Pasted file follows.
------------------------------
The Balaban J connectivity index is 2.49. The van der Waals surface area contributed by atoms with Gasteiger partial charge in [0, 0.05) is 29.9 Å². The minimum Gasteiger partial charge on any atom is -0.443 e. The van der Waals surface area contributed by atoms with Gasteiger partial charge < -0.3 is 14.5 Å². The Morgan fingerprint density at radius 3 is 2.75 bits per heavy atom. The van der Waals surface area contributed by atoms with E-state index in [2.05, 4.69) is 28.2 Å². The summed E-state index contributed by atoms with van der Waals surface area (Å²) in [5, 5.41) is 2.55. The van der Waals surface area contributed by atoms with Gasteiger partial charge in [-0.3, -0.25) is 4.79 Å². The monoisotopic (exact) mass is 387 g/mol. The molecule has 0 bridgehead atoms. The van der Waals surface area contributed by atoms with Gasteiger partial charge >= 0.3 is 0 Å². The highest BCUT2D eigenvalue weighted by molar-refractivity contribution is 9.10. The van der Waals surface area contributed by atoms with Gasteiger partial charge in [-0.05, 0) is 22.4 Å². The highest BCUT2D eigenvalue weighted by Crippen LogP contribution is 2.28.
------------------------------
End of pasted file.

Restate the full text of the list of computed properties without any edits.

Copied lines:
The Balaban J connectivity index is 2.49. The van der Waals surface area contributed by atoms with Gasteiger partial charge in [0, 0.05) is 29.9 Å². The minimum Gasteiger partial charge on any atom is -0.443 e. The van der Waals surface area contributed by atoms with Gasteiger partial charge < -0.3 is 14.5 Å². The Morgan fingerprint density at radius 3 is 2.75 bits per heavy atom. The van der Waals surface area contributed by atoms with E-state index in [2.05, 4.69) is 28.2 Å². The summed E-state index contributed by atoms with van der Waals surface area (Å²) in [5, 5.41) is 2.55. The van der Waals surface area contributed by atoms with Gasteiger partial charge in [-0.3, -0.25) is 4.79 Å². The monoisotopic (exact) mass is 387 g/mol. The molecule has 0 bridgehead atoms. The van der Waals surface area contributed by atoms with Gasteiger partial charge >= 0.3 is 0 Å². The highest BCUT2D eigenvalue weighted by molar-refractivity contribution is 9.10. The van der Waals surface area contributed by atoms with Gasteiger partial charge in [-0.05, 0) is 22.4 Å². The highest BCUT2D eigenvalue weighted by Crippen LogP contribution is 2.28.